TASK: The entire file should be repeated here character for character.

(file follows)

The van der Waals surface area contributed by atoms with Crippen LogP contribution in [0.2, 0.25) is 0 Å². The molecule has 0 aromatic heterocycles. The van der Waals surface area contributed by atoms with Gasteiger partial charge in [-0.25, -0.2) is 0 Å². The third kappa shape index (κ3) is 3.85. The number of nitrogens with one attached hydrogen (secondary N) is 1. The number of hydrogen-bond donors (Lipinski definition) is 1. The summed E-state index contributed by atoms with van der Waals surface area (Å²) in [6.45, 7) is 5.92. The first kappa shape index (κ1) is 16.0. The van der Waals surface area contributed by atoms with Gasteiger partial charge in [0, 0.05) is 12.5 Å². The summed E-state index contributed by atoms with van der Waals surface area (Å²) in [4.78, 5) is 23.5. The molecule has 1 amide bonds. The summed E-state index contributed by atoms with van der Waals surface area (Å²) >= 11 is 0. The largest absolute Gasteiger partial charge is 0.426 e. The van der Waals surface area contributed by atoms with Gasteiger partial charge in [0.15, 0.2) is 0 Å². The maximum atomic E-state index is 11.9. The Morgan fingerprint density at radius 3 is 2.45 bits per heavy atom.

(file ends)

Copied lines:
The van der Waals surface area contributed by atoms with Crippen LogP contribution in [0.2, 0.25) is 0 Å². The molecule has 0 aromatic heterocycles. The van der Waals surface area contributed by atoms with Gasteiger partial charge in [-0.25, -0.2) is 0 Å². The third kappa shape index (κ3) is 3.85. The number of nitrogens with one attached hydrogen (secondary N) is 1. The number of hydrogen-bond donors (Lipinski definition) is 1. The summed E-state index contributed by atoms with van der Waals surface area (Å²) in [6.45, 7) is 5.92. The first kappa shape index (κ1) is 16.0. The van der Waals surface area contributed by atoms with Gasteiger partial charge in [0, 0.05) is 12.5 Å². The summed E-state index contributed by atoms with van der Waals surface area (Å²) in [4.78, 5) is 23.5. The molecule has 1 amide bonds. The summed E-state index contributed by atoms with van der Waals surface area (Å²) >= 11 is 0. The largest absolute Gasteiger partial charge is 0.426 e. The van der Waals surface area contributed by atoms with Gasteiger partial charge in [0.15, 0.2) is 0 Å². The maximum atomic E-state index is 11.9. The Morgan fingerprint density at radius 3 is 2.45 bits per heavy atom.